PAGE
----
News 12 First at Five, Wednesday, June 27, 2007
AUGUSTA, Ga. -- $14,000 in property was stolen this weekend, and the victims say police took too long to respond. But the sheriff's office says it's stretched thin, especially on weekends.
"Our house got robbed," mutters burglary victim Nichole Pope.
She sorts through the few items thieves left at her home Saturday: an empty television box and empty jewelry boxes.
She can't sleep.
"I stayed up practically all night thinking that somebody else could come in my house and finish what they started," she says.
Pope says she called 911 immediately. A road deputy responded but it took an investigator two whole days to process the scene.
"I expected a lot more," she says.
She and her husband worry evidence may have been lost.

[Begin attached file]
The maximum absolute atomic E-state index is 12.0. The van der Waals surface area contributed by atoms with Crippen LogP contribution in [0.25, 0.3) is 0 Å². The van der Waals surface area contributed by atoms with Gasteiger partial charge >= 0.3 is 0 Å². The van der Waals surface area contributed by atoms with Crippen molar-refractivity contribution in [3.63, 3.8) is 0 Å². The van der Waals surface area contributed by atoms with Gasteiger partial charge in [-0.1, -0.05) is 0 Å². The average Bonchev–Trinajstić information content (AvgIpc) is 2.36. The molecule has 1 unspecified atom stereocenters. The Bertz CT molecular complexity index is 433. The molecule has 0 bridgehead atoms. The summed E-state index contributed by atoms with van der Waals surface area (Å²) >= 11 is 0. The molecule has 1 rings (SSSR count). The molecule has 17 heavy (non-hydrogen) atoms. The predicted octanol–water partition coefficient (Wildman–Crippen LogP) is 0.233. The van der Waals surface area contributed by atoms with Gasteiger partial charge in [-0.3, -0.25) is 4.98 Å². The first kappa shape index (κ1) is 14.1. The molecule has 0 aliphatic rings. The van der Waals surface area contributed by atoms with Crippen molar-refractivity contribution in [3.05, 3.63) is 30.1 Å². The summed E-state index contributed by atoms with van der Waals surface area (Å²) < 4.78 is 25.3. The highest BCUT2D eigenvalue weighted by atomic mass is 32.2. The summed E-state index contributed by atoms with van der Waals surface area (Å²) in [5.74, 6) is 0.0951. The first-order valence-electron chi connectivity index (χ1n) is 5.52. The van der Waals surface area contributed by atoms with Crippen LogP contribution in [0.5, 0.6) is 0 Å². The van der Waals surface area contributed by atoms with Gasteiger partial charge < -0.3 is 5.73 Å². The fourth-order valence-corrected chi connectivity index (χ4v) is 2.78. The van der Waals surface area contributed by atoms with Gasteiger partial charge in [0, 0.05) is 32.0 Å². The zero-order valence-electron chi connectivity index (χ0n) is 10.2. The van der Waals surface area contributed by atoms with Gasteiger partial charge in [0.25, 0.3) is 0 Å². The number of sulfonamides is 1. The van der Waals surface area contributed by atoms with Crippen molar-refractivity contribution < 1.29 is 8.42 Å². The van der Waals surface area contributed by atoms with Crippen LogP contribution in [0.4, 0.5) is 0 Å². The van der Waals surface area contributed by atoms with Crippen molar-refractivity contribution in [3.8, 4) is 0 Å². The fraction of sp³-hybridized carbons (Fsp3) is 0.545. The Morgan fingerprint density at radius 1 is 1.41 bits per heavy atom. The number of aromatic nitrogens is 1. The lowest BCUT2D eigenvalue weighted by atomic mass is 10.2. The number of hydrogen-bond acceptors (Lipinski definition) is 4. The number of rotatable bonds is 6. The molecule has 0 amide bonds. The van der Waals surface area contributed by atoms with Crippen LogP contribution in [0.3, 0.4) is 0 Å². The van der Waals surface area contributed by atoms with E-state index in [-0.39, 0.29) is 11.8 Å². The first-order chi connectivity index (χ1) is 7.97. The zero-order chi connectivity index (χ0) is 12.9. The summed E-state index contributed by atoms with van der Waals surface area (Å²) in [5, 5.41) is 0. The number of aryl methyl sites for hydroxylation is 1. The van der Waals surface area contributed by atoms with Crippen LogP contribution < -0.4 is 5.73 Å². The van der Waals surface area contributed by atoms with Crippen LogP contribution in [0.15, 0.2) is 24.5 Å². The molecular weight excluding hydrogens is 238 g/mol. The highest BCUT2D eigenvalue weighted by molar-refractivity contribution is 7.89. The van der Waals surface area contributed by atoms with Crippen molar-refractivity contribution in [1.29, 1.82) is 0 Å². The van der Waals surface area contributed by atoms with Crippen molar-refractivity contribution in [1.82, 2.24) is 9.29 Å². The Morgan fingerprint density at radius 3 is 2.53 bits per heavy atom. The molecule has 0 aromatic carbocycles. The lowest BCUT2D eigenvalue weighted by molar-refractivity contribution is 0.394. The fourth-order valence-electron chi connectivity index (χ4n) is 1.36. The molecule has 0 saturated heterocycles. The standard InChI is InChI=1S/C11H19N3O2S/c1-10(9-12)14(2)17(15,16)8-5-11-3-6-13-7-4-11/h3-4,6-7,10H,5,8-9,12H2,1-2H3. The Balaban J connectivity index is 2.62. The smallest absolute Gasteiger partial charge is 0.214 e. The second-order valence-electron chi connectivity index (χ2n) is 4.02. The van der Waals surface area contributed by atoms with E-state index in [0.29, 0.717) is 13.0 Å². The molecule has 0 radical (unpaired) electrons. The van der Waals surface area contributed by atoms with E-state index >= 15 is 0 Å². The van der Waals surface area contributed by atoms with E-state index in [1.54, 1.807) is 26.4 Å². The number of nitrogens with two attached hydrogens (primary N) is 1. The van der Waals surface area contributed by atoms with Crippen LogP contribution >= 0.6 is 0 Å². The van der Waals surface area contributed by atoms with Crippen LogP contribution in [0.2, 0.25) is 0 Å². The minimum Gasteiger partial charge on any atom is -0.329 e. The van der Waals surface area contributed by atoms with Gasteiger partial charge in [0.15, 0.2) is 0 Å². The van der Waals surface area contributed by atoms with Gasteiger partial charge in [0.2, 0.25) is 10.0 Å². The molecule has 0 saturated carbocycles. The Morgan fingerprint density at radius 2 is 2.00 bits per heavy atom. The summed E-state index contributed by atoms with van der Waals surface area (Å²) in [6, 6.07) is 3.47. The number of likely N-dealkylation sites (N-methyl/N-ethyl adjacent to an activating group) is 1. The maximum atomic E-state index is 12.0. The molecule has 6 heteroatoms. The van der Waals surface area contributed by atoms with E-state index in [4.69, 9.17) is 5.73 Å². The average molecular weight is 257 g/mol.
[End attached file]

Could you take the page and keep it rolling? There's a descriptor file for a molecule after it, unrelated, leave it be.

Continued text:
"I'm relying on the police. I mean, I can't do it by myself. I've got to trust them, you know? They're the people that I tell my children to look up to," Pope says.
News 12 visited Lieutenant Tony Walden who supervises the Property Crime Unit in Richmond County. We asked, "Why weren't fingerprints and photographs taken immediately?"
"These guys work 24 hours a day," he says. "They don't have very much down time."
Walden blames understaffing on weekends. Burglaries are handled by violent crimes which also handles everything else.
"We can't leave an armed robbery to go work a residential burglary case with nobody in custody," Walden says. "So what we have to do is prioritize our work."
Meanwhile the Popes try to piece the crime together; from the burglars' escape to potential evidence in their yard. They've cooperated with police, but they don't want to wait any longer.
"It's hard to live in a house for two days after that and tell your kids not to touch nothing," says Pope.
To help combat the shortage, Lieutenant Walden gave three of his investigators to the Violent Crimes unit. In return, Violent Crimes handles everything on weekends.
Currently, Property Crimes has ten investigators: three are in auto theft, one works pawn shops and scrap yards, one works as a victim liaison and five work the streets.